Cellulosic biomass is made up of cellulose and hemicellulose along with lignin and ash (minerals). Cellulosic materials are difficult to break down and require either a new class of enzymes or chemical fractionation using a dilute acid.
In the ZeaChem hybrid process, a naturally occurring acetogen is used. Acetogens have several advantages compared to yeast, which is used in most other fermentation stages: acetogens convert all xylose (C5) and glucose (C6) sugars and tolerate all breakdown products of biomass, they operate in harsh environments, and they produce no CO2. Acetogens have found competitive niches in many natural environments such as freshwater and marine sediments, deep subsurface sediments associated with oil fields, sewers, anaerobic digesters, and the gastrointestinal tracts of termites, cockroaches, ruminants, and monogastric animals including humans. The acetogens are able to compete in these environments because of the remarkably diverse range of substrates they are able to consume.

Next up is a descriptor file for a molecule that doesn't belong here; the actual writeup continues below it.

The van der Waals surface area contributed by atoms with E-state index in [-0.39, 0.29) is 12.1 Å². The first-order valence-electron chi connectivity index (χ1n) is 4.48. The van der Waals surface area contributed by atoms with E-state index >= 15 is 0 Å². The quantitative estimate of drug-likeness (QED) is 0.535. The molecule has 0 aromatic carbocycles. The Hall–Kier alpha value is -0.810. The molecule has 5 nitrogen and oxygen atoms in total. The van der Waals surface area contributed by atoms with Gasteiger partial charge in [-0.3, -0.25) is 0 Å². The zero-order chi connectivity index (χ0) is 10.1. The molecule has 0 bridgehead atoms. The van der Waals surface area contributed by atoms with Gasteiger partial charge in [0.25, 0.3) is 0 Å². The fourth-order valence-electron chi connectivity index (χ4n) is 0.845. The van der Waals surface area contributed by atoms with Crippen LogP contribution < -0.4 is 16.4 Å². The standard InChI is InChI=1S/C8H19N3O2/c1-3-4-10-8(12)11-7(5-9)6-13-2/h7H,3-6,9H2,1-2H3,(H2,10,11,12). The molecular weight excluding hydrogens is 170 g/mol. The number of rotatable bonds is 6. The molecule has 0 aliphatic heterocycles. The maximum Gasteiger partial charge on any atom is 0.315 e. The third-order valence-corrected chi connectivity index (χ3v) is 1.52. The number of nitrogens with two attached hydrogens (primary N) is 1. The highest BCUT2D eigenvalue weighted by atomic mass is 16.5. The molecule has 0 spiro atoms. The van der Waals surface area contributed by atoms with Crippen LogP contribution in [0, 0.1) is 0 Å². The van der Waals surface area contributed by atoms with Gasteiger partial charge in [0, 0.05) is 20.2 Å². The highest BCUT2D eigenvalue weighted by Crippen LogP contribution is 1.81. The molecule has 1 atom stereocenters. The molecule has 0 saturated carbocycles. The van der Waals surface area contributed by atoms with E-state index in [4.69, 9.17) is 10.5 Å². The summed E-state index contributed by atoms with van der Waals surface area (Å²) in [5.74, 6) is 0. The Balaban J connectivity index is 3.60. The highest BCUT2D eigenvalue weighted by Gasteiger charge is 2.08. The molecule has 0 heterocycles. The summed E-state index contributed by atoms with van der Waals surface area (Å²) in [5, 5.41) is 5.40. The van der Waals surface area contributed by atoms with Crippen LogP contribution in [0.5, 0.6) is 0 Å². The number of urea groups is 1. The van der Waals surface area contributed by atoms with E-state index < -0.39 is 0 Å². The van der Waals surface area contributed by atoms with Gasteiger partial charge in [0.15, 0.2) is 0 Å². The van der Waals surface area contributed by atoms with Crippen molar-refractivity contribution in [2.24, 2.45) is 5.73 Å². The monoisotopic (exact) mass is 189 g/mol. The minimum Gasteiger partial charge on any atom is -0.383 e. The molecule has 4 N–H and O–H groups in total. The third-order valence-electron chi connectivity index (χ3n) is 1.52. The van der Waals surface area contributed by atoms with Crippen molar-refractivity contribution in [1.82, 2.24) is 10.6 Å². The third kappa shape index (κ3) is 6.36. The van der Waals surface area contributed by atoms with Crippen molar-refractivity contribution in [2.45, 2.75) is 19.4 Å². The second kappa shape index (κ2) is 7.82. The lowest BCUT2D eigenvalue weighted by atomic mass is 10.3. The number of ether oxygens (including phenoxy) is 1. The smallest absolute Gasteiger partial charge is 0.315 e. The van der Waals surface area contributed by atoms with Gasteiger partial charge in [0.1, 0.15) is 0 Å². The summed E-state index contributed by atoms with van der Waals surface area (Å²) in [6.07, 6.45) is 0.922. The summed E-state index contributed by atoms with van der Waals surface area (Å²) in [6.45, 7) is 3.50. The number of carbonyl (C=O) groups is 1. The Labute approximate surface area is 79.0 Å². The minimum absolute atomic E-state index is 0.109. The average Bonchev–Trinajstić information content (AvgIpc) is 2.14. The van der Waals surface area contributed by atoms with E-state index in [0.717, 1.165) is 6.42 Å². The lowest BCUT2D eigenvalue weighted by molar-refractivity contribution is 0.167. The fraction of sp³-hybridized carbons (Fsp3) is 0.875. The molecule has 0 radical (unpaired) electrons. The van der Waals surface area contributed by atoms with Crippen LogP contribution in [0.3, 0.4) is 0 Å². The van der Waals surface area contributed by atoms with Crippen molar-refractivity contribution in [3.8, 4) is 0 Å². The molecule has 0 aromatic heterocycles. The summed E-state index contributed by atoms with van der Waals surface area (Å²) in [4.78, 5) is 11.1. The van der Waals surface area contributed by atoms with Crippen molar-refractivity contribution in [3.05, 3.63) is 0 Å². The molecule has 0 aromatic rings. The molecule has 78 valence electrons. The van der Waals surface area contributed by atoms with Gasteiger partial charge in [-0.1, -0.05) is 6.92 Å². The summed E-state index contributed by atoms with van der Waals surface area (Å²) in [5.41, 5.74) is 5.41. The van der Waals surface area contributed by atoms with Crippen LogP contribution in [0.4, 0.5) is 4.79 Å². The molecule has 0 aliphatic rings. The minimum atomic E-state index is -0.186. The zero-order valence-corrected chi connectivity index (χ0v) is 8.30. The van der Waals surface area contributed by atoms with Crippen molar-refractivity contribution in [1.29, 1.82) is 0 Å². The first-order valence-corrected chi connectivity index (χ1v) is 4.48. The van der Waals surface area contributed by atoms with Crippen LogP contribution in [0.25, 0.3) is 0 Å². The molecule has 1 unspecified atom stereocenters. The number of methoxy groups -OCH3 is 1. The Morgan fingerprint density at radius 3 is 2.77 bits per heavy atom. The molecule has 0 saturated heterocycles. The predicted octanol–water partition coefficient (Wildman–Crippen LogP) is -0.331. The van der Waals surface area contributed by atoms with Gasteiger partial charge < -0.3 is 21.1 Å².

The metabolic diversity of acetogens is especially useful when considering ethanol production from cellulosic biomass. Naturally occurring acetogens are capable of simultaneously converting both xylose and glucose sugars. In contrast, naturally occurring organisms for direct ethanol fermentation, such as yeast, either cannot handle a mixed carbohydrate source or require genetic engineering enhancements. Traditional yeast cannot ferment xylose so most biochemical processes either require a duplicate fermentation train to convert the xylose or the creation of yeast that can convert both xylose and glucose sugar streams.
In the ZeaChem fermentation process, the acetogen turns the biomass sugar molecules into acetic acid. Acetogens have the unique ability to produce acetic acid from sugars and produce no CO2 during fermentation compared to competing technologies. A 50% higher carbon efficiency translates into lower costs and the acetogen platform can produce multiple products of bio-based ethanol, fuels and chemicals.
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